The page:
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Undefeatable

Sport England has teamed up with 15 health and social care charities to find ways to support people living with 10 different health conditions to be physically active. Kath Hudson finds out more

By Kath Hudson | Published in Health Club Management 2020 issue 6


Almost half of England’s population has at least one long-term health condition and as we now know, this not only undermines their resilience, it also leaves them vulnerable to COVID-19, which has exacted an especially cruel toll on people with underlying health issues.

This Sport England initiative, called We Are Undefeatable, will help to strengthen our defences against COVID-19 and improve health generally across these population groups.

Although physical activity can reduce the risk of developing further chronic conditions by up to 40 per cent, people with a long-term health condition, or who are disabled, are more likely to be inactive.

Research shows that 41 per cent are inactive, compared to 20 per cent of those without a health condition.

This is a statistic which Sport England is keen to change, particularly as the UK chief medical officer’s physical activity guidelines highlight that moderate physical activity can help manage more than 20 chronic conditions, including coronary heart disease, stroke, Type 2 diabetes, cancer, obesity, mental health problems and musculoskeletal conditions.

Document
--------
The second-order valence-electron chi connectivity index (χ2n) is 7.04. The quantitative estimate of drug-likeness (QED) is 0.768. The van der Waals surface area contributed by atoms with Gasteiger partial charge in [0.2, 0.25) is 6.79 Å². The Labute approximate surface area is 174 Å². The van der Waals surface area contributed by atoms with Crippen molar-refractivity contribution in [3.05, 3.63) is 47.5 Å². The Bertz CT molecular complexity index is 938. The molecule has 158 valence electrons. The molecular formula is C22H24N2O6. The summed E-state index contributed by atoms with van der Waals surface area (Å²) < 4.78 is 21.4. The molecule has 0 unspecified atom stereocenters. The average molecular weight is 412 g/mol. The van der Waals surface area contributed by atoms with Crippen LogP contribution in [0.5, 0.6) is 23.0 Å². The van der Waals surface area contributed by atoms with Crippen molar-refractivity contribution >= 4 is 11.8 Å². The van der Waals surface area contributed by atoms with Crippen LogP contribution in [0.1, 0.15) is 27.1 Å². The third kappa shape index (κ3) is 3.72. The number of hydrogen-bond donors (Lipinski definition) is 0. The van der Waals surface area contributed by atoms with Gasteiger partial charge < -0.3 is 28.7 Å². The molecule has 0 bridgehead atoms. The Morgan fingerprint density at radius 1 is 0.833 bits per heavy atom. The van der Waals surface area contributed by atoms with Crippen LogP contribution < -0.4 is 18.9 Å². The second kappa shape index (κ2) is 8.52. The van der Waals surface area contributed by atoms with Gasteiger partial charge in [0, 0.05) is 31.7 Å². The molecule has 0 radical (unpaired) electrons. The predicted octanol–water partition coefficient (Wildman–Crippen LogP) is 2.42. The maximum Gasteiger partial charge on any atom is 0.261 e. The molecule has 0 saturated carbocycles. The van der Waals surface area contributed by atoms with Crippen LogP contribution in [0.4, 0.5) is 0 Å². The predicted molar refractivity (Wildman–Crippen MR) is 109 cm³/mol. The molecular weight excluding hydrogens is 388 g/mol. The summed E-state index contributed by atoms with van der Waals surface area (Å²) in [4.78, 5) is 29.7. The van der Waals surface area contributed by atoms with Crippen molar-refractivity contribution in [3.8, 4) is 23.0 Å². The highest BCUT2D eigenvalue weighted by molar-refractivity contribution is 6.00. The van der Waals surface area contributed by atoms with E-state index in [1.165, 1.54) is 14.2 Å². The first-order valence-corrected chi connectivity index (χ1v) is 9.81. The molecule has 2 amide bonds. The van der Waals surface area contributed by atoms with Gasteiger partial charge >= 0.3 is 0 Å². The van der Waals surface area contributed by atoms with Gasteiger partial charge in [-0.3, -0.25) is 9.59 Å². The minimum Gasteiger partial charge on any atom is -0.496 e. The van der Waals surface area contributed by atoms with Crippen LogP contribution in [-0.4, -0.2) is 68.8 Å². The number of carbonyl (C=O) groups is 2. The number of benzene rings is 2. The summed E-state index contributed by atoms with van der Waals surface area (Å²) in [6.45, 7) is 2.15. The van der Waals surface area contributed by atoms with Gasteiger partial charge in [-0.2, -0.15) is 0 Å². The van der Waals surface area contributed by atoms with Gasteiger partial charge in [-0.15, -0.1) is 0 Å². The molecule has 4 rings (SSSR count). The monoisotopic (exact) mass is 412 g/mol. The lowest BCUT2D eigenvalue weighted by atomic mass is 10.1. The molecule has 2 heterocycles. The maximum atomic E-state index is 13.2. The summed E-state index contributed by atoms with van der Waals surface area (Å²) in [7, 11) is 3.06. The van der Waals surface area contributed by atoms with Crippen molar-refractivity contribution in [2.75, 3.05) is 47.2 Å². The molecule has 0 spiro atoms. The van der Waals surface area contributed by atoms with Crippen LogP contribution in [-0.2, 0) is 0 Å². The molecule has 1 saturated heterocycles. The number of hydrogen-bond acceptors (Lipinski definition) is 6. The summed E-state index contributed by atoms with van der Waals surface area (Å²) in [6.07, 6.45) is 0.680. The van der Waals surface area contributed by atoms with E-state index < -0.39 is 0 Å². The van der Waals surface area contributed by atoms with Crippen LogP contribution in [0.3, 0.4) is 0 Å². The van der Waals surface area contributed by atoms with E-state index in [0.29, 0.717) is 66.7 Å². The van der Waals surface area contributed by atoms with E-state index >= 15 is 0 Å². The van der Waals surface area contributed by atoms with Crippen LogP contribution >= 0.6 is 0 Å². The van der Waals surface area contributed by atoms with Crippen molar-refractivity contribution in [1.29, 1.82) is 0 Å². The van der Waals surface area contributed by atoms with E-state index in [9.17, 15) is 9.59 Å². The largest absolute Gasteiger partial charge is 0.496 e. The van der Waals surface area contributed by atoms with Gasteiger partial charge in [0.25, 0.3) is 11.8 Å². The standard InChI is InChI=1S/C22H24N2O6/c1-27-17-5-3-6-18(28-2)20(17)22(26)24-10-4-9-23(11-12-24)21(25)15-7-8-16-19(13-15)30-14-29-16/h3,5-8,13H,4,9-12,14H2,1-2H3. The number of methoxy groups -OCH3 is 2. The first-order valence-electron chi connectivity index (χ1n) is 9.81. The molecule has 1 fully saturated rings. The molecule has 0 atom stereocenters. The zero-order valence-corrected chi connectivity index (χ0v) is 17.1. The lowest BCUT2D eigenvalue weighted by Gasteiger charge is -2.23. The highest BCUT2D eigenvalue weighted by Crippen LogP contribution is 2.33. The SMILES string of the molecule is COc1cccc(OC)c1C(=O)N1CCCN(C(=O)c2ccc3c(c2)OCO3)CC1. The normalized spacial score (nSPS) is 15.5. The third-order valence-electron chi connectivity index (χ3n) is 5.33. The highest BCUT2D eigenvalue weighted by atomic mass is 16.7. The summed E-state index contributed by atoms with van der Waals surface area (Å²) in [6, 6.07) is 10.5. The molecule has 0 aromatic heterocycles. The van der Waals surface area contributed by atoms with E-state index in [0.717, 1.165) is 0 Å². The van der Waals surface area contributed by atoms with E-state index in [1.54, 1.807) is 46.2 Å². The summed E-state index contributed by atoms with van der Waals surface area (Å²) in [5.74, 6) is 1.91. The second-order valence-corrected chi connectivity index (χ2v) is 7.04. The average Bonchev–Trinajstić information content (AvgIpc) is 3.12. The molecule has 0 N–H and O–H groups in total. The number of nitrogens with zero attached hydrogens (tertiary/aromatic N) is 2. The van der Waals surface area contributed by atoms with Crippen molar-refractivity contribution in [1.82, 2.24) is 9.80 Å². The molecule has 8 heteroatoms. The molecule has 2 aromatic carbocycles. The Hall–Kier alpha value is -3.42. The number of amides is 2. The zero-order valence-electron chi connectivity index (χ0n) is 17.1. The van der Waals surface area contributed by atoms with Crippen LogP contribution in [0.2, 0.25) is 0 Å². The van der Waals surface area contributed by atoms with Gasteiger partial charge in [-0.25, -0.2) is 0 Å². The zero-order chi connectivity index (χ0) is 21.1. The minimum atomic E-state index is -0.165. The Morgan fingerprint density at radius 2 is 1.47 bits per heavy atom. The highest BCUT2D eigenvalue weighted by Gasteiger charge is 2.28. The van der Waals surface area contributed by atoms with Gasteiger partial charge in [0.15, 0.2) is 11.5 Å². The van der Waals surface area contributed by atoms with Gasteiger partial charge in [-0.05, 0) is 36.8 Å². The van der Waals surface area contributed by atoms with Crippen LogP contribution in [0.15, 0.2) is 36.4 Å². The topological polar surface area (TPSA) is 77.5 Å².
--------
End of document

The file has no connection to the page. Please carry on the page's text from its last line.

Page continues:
According to the Stroke Association, 30 minutes of moderate activity for at least five days a week can reduce the risk of a stroke by more than 25 per cent.

The resulting intervention, the We Are Undefeatable campaign, is a first-time collaboration between Sport England and leading health charities. Each charity has been empowered to find ways to promote and facilitate exercise for their audiences.

Unique approach
“These charities have unique insights into the ups and downs of living with a long-term health condition. Sharing that insight is really important for Sport England and the sport and physical activity sector, so we can learn from it,” says Sarah Ruane, Sport England’s strategic lead for health.

“We’re working collaboratively to bring together our insights and expertise to develop a programme of work to engage and support people to have the best possible life. Our overall ambition is to challenge the status quo, push physical activity higher up the agenda and make sure people are being supported to be more active in a way that works for them.”

Although it might be assumed these charities represent a minority, almost half of the population lives with one or more of these conditions. “It’s all about treating people as people first, not the condition first and supporting them in the best way possible to be active,” says Ruane. “We want it to become the norm that someone with a health condition automatically receives support to become active.”

Removing the barriers to participating in physical activity could have profound benefits for many people’s quality of life and longevity, as Brian Down, deputy chief executive of Rethink Mental Illness points out: “People with conditions like schizophrenia die on average 15 to 20 years earlier than the rest of the population, largely due to preventable physical health problems caused by a number of factors including the side effects of medication.